+++++

Author's notes: because I care so much about your reading entertainment that I'm willing to butt in to talk at you.

None of this is mine save the plot, which is so goofy I doubt Kouta Hirano wants it. It's taken an excruciatingly long time and many convolutions to present this relationship. And I have to go back and pick up one of my plot threads before I lose the chance.

But thank you for reading.

+++++

Integra delicately held the chopsticks between two fingers.

This was going to take a lot of negotiating. Frankly, she wasn't sure which idiotic male should be locked in the basement. Anderson stood at one side of the room, while Alucard remained at the other, and the tension in the room was beginning to raise the fine hairs on the back of her neck.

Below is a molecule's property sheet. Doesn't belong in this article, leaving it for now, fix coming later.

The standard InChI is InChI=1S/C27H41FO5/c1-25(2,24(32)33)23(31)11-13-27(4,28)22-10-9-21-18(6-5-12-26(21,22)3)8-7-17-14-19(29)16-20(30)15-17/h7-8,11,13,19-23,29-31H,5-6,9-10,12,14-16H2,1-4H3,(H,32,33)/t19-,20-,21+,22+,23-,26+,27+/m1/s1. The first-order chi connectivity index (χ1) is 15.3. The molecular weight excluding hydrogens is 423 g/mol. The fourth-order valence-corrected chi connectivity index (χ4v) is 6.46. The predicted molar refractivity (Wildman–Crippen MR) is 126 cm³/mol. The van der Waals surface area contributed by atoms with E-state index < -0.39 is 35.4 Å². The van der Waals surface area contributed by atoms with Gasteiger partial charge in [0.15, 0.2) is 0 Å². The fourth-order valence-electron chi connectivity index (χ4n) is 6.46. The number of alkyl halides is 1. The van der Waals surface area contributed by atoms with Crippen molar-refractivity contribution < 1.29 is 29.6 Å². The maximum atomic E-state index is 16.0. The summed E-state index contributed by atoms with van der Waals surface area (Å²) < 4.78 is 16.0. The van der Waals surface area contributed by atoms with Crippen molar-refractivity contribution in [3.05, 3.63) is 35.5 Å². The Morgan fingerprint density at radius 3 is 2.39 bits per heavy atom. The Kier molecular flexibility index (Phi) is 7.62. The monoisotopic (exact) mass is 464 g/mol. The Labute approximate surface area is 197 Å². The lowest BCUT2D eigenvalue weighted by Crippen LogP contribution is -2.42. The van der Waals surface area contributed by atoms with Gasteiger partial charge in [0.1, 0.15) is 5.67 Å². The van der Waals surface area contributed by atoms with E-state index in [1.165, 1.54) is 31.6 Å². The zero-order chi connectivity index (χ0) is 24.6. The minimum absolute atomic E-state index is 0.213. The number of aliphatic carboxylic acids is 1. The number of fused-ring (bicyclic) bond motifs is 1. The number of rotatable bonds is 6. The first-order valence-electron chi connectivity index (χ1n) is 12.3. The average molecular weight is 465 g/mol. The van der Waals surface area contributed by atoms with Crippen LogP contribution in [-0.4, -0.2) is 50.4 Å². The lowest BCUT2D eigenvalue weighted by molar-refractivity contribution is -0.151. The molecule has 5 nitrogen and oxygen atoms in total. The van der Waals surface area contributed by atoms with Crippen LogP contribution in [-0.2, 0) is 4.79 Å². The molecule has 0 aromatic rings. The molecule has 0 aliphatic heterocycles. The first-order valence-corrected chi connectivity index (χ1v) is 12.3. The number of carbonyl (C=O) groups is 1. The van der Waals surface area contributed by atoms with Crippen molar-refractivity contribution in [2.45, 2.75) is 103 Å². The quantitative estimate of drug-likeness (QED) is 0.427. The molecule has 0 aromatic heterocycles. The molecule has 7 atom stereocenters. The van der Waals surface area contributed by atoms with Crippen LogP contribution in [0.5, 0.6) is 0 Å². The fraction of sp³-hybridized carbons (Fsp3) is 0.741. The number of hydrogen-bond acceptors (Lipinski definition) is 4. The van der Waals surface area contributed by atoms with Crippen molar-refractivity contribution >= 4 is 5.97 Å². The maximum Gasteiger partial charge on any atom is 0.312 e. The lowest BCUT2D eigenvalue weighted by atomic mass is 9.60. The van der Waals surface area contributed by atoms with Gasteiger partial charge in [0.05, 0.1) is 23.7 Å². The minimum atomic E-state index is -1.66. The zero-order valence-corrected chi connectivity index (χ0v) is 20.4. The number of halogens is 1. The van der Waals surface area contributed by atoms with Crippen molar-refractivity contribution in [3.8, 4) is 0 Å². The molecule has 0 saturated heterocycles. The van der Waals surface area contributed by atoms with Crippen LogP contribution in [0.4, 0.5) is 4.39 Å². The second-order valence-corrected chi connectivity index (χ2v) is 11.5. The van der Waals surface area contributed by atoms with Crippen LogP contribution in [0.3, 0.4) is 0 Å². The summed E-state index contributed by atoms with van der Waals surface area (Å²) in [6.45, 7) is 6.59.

She took a tiny bite of rice. She pushed the bowl to the end of the desk. "Come here, Alucard."

He crossed the room. Anderson appeared to be blessing a letter opener. Integra made a mental note to get another; she didn't want letters combusting just because the person who wrote them was a little peeved with her.

She motioned to the small bowl on the tea tray. "Do you feel any unusual aversion towards that?"

"No. What is it?"

"Sticky rice." She waved her chopsticks. The wonderful thing about sticky rice, she was discovering, was that it stuck to chopsticks and made you seem much better at them than you actually were. She reached out with the chopsticks and tapped a grain of rice against Alucard's face. It stuck. Alucard looked balefully at her, removing it with two fingers.

"Chinese hopping vampires are apparently vulnerable to sticky rice," Integra explained sweetly. "I wanted to know if it was a shared weakness."

"And water," Anderson added. "They don't like it. They can't see things in it."

"I can't load a gun with sticky rice and water," Alucard complained. "Let me go test its vulnerabilities."

Anderson had been begging for her to loan him some explosives and his swords all day, Integra mused. Now Alucard. She would be lucky if she didn't drown in testosterone before her wedding day.